An Eastern heaven

Daily Reading, May 6

Christians inherit two basic views of heaven. The popular Western version tends to be of the static angels-and-harps variety. I prefer the Eastern version. It has more of the flavor of dynamic continuity. We move “from glory to glory” right now, not simply after we’re dead. In the Eastern tradition, human beings long for the infinite. We are not fixed entities, but beings-in-process, defined by an infinite longing which pulls the soul forward in an infinite progression. We live out the questions, and it might take longer than a lifetime. For Christians, the best metaphor for heaven is a banquet. Heaven is not a place you go to when you die. Heaven is present now, all around us, a code word for where God is—in the music, in the feast.

So the question of heaven isn’t an intellectual puzzle which in principle has an answer. If there is life after death it begins now. At the moment, I find myself occupied by the question “Is there life after birth?” So, whatever heaven is, it isn’t about “the hereafter.” The danger of imagining heaven as a destination or a final resting place is that we miss the glory of the present. To quote the wise theologian N. T. Wright, if heaven is going some place it’s “going to be with God in the place where he has been all along.” It’s about presence or, better, Presence right now.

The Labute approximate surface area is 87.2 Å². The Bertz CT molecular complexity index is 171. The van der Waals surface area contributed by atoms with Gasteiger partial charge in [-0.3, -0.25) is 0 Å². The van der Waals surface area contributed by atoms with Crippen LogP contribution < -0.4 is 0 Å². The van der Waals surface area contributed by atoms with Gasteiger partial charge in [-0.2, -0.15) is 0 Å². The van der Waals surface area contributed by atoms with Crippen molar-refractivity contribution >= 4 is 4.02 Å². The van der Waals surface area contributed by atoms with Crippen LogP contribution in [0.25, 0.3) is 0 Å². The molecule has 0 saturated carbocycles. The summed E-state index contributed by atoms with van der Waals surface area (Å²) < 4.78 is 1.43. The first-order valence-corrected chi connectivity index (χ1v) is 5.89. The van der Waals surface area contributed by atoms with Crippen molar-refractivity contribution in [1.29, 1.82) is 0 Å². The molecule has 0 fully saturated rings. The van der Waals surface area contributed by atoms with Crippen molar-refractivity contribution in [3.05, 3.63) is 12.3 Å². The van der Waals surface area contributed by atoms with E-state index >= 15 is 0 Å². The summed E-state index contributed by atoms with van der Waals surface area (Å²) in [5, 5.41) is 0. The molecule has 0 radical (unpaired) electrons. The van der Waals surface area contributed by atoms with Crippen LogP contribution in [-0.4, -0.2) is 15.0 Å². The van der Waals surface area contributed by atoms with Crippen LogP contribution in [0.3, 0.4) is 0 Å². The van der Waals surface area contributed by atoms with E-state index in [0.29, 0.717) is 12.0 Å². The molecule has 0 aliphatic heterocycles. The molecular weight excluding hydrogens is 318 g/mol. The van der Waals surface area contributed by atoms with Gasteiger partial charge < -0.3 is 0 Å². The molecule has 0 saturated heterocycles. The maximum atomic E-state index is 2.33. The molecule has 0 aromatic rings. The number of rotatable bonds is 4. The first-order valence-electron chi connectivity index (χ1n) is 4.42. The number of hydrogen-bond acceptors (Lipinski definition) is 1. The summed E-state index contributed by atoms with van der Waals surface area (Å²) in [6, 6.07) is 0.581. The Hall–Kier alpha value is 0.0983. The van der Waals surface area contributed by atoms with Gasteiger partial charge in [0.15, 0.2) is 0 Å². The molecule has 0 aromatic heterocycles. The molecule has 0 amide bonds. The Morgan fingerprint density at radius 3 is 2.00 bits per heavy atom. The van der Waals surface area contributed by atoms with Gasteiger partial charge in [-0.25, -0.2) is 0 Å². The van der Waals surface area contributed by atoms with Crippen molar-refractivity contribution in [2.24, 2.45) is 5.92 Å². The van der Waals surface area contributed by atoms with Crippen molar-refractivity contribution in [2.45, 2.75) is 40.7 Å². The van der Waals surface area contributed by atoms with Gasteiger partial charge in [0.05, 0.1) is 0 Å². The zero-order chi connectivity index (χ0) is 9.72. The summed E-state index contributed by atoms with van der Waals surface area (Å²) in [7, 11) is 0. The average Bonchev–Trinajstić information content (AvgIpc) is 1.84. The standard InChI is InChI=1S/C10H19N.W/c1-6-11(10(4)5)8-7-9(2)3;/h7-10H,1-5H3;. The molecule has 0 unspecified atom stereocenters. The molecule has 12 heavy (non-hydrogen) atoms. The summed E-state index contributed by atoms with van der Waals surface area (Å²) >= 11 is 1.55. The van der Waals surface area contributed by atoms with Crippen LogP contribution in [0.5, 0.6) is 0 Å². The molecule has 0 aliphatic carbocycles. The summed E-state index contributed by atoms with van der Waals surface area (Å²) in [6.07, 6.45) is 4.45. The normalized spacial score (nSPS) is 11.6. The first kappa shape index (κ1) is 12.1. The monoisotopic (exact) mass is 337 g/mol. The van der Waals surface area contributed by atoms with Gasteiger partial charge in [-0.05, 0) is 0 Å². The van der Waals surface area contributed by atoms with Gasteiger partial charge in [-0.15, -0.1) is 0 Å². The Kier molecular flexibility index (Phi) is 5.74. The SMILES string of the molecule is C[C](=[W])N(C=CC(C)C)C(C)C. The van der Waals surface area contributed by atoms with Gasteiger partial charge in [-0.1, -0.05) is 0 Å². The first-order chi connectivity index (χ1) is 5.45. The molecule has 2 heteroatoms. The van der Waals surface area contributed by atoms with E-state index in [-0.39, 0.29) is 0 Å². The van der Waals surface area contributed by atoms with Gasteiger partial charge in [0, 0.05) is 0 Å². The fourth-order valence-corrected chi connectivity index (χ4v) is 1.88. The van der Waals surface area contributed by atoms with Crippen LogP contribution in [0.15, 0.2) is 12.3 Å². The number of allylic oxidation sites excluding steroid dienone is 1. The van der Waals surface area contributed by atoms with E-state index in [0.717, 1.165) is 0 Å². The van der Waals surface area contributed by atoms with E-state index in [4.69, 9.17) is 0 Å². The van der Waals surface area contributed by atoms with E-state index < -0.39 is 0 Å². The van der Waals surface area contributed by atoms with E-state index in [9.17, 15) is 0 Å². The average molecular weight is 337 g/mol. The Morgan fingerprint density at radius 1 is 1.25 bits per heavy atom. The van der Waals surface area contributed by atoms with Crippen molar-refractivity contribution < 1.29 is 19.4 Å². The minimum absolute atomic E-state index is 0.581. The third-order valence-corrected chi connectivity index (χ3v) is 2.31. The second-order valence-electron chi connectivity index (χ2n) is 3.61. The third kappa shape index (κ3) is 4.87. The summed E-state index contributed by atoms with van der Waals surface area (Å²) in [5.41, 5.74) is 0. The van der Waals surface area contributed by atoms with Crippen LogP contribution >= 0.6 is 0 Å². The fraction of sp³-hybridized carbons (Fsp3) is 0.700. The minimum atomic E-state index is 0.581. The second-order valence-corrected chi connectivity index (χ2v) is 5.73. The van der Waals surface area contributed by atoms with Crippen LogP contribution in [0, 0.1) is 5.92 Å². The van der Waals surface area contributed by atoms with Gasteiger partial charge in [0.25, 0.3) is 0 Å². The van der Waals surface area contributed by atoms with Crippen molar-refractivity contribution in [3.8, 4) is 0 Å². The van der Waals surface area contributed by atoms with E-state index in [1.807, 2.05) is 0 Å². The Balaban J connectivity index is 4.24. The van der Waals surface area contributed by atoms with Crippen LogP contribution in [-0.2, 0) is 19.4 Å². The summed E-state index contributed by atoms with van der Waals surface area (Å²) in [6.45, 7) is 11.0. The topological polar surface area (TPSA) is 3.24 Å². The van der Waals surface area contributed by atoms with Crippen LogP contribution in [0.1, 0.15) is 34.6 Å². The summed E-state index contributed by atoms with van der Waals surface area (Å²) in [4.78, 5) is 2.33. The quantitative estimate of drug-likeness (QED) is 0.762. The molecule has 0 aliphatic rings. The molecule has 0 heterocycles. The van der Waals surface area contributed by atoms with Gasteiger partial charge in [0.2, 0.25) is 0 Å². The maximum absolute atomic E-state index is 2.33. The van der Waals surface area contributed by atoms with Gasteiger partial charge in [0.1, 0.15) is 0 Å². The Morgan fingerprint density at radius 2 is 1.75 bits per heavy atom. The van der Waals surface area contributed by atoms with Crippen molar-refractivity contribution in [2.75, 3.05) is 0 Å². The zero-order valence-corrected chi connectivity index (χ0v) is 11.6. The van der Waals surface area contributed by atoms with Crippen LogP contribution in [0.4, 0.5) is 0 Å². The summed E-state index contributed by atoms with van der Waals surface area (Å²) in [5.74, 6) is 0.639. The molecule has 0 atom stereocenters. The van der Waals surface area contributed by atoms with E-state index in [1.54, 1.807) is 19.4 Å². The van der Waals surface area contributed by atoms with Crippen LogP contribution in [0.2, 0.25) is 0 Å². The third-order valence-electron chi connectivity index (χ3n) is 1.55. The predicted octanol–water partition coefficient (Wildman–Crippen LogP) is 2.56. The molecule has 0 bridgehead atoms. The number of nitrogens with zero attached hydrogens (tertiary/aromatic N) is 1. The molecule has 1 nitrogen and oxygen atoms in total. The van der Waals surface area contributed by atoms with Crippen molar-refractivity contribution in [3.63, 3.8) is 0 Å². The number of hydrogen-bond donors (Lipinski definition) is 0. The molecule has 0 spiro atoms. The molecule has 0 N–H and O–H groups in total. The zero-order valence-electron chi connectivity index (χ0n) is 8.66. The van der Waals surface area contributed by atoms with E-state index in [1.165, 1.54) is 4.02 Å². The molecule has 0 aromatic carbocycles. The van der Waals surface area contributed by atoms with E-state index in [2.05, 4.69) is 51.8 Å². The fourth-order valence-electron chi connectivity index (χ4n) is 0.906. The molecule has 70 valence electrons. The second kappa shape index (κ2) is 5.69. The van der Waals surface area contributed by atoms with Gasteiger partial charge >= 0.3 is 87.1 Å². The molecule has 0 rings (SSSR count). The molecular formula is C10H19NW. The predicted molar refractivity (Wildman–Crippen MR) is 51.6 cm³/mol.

From “’I Tell You a Further Mystery’” by Alan Jones, in Heaven, edited by Roger Ferlo. A Seabury Book from Church Publishing. Copyright © 2007. Used by permission of Church Publishing Incorporated, New York, NY.

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